Capturing the Mood of the Moment

Growing up in an illustrious family of ‘traditional oil painters’, Hermione Carline was always more interested in pushing art’s boundaries. Now she’s selling her work at a high-profile event in Wandsworth where local artists and designers open their studios to the public.

Carline’s parents Richard and Nancy are represented at Tate Britain, and Sir Stanley Spencer was her uncle. When you come from such a dynastic family, it can be hard to forge your own path, but out of a childhood ‘immersed in art’, Hermione has developed an innovative approach, evident in her most recent work which explores the cultures, moods and contradictions of modern life.

Carline’s lifelong passion for breaking new ground is key to her work. After a BA in fine art at Camberwell School of Art, she did an MA in textile design at the RCA before co-founding a design studio that sold worldwide to fashion houses such as Christian Dior, Pierre Cardin and Ralph Lauren.

Her own work has recently come full circle, from fine art to textiles and back again, merging the two with a renewed absorption in painting using unconventional surfaces.

“I went through a period of transition about six years ago when I started cutting up my textile designs and stitching bits of old and new design together – creating textural montages in a combination of techniques. More recently I have been painting onto hard surfaces such as wood and aluminium with a loose free style of oil painting. I like the resistance and sheen of aluminium which challenges me to use paint in a soft and fluid way. Wood allows for greater absorption of paint, and has a distinctive texture I can exploit.”

Inspired by Paul Klee and contemporary artists such as Marlene Dumas and Fiona Rae, Carline uses a layered, semi-abstract approach in her work, from landscape to urban scenes where enigmatic figures may or may not be present. She is interested in portraying a sense of time, memory and place in her pictures and incorporating a sense of ambiguity. “I am fascinated by the transitory nature of the world we live in, the superficial world of fashion and the evolving ‘ideal’ of the female body.”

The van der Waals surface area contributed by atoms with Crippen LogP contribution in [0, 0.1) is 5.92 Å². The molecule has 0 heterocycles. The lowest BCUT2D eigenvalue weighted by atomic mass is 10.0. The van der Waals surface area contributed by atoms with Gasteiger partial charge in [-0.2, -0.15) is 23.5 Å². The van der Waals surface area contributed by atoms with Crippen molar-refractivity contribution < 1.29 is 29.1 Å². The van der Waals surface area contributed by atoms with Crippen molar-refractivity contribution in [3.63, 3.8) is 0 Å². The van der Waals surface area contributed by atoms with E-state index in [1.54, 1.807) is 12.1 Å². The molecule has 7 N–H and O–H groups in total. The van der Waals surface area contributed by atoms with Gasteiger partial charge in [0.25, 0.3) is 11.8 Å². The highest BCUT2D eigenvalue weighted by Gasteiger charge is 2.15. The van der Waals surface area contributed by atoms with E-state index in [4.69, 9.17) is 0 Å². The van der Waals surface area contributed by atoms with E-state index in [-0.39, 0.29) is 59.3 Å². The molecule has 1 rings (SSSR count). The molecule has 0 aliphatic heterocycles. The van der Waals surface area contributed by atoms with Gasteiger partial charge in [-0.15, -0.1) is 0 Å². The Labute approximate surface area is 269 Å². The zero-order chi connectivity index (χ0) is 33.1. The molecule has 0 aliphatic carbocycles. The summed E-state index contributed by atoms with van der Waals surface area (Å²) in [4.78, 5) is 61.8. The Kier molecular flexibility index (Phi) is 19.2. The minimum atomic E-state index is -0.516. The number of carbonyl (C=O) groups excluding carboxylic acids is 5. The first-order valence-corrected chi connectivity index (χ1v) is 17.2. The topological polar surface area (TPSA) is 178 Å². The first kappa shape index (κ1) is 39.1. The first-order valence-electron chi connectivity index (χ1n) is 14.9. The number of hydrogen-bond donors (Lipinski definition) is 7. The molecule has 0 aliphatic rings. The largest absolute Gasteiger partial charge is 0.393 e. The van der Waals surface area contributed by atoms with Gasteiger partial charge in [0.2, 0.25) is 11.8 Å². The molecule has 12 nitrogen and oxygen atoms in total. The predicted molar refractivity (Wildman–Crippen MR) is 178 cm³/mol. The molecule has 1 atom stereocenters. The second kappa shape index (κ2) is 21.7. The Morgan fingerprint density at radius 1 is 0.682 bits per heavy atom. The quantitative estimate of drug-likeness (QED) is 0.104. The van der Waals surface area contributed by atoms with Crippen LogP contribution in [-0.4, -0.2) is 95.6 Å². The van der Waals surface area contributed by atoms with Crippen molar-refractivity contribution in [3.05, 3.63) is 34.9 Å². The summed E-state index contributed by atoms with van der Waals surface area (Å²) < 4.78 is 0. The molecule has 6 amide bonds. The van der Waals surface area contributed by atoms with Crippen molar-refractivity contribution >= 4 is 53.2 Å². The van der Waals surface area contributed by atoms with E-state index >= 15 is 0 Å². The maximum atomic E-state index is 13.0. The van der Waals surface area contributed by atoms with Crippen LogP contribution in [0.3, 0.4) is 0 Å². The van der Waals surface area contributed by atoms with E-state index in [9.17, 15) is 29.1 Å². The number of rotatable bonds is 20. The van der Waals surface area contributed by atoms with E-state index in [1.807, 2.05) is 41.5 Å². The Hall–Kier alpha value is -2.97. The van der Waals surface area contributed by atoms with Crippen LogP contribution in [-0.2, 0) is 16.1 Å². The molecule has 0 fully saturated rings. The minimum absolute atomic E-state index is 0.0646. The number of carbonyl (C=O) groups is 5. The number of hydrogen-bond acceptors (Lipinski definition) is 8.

Like her father, who was chief examiner of art at Cambridge University, Carline is a passionate advocate of art education. “Having taught in art schools, I knew I had a flair for communication, so when my children were young I set up The Art & Craft Club giving classes from my own home near Wandsworth Common, exploring many of the ideas I had as a child.”

Hermione also set up The Carline Art Group for adults where she teaches a firm grounding in drawing before encouraging students to develop their own ideas. This group will also be showing recent work as part of Wandsworth Artists’ Open house.

Carline founded Art-Atelier in 2007, a group of four diverse artists who adopt a layering approach to their original and innovative art. With around 50 works from £150, Art-Atelier will be showing abstract acrylics informed by science and technology by Phil Dobson, devoré silk-screens referencing early Japanese photography by Andrea Ellis, relief pictures and montages inspired by film and theatre by Madeleine Hunter (Hermione’s daughter) and, of course, Hermione’s work.

Wandsworth Artists’ Open House weekends are to be held on 27th & 28th September and 4th & 5th October.

Details at: www.wandsworth.gov.uk/arts and www.art-atelier.co.uk.

You can see the work of Hermione and the other Art-Atelier members at:

44 Brodrick Road
London SW17 7DY
Open 11am-6pm

You may also like

Art in Urban Spaces
Femme Fierce: Reloaded
My London: Street Artist VLong
Marlene Dumas: The Image as Burden

Reader Comments